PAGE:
Mallory Falk / WWNO

As the 10th anniversary of Katrina approaches, many school leaders and policymakers are weighing in on New Orleans' education system. But what about families? At a recent panel, parents took to the stage to reflect on the past 10 years.

Eight parents were featured speakers on the panel. They talked about enrollment, governance and accountability.

lden Richard teaches cybersecurity to a group of educators from around the U.S.

Tuesday was the first day of summer camp at the University of New Orleans, but there will be no letters home to Mom and Dad — this one is a summer camp for teachers. It is the second year of the GenCyber program.

As the 10th anniversary of Katrina approaches, many reporters are looking at post storm progress through the lens of New Orleans' education system. Two recent articles in particular caught WWNO education reporter Mallory Falk's eye. Falk spoke to Danielle Dreilinger of | The Times-Picayune and Emmanuel Felton, a staff writer for The Hechinger Report, about their recent looks into discipline and corruption in New Orleans schools.

Mallory Falk

Of all the changes New Orleans has seen in the ten years since Katrina, the restructuring of the city's public school system is perhaps the most drastic. In place of a traditional school district, most Orleans Parish schools are now governed by a loose confederation of charter operators. What does this new model mean for students, teachers and parents in New Orleans?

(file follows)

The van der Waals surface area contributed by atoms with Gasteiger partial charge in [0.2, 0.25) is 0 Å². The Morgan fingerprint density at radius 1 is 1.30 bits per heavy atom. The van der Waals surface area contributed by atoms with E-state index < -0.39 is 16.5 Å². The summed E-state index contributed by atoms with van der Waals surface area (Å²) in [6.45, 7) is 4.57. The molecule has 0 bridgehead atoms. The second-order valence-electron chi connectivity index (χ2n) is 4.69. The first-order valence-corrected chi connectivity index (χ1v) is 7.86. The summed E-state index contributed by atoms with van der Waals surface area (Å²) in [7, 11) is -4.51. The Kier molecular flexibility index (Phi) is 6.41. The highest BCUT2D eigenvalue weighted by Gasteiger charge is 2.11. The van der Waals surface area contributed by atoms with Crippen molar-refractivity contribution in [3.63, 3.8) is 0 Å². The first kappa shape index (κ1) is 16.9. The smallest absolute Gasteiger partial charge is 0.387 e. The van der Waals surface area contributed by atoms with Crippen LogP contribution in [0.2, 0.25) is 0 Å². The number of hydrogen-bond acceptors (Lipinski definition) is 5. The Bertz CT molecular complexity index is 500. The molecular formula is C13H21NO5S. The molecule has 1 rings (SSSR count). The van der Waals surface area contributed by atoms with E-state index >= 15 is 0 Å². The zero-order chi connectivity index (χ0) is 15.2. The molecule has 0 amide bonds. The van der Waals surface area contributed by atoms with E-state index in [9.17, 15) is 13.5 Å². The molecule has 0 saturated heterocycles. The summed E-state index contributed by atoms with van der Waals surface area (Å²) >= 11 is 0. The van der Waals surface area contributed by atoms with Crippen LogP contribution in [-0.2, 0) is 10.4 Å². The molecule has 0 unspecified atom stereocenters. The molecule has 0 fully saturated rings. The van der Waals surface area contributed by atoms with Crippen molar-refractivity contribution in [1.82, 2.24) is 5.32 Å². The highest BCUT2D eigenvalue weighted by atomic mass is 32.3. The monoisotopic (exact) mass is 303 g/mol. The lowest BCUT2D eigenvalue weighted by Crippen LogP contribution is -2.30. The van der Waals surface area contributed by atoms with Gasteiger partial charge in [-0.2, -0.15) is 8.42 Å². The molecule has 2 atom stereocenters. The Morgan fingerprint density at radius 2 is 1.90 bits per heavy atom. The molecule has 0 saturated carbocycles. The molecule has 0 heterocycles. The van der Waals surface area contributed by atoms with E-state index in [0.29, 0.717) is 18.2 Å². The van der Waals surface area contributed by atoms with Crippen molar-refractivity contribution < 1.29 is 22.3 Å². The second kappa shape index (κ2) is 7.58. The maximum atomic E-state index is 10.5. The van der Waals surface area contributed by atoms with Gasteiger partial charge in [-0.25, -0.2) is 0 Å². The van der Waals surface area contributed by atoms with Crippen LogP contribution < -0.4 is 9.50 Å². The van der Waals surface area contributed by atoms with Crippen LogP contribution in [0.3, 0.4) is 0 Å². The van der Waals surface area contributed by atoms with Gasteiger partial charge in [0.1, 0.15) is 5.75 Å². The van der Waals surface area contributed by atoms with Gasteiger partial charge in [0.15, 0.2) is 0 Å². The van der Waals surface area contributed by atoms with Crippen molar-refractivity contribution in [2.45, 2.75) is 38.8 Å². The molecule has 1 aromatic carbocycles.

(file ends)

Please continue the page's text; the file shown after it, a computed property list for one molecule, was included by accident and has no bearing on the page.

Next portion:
Wednesday kicks off late enrollment for most New Orleans public schools.
Mallory Falk / WWNO

Wednesday kicked off late enrollment for most New Orleans public schools. Hundreds of families stopped by Dillard University throughout the day. Some missed earlier deadlines or just moved to the city. Others already got placements but wanted to try for a different school.

Legislators are learning the importance of parents helping with their child's schooling through the success of the Louisiana Scholarship Program.

Over 90 percent of parents participating in the Louisiana Scholarship program are pleased with their child's scholarship school.

The program helps children from low-income families choose the school that best fits their needs. President of Louisiana Federation for Children Ann Duplessis says the program also benefits students' personal and social lives. 

For the past 27 years, Young Aspirations/Young Artists — or YAYA — has provided free arts and entrepreneurship classes for young people in New Orleans.

Now the group has a new Arts Center on LaSalle Street in Central City. They celebrated the grand opening on Tuesday.

Until now, YAYA had two studios. One in the Central Business District, the other in Mid-City.

Nearly 9,000 educators from across the country will begin meeting Friday in Orlando, Florida, for the National Education Association’s Representative Assembly. The assembly is the decision-making body for the NEA, which has over three million members.

Special to the Southern Education Desk

Over the last two years, there has been a lot of debate surrounding the Common Core standards throughout the country. But sometimes, all the political noise can make us forget about the main goal of these standards. Do they really do a better job of preparing kids for college and careers? And if not, what’s stopping them?

This week, the Southern Education Desk has been looking at the standards and how they’re being implemented across the South.

Neighborhood Story Project

There’s learning to play music in the school band, and then there’s learning to play music on the street — or the bandstand — from working musicians. In New Orleans, music education has its roots as much outside the classroom as in it.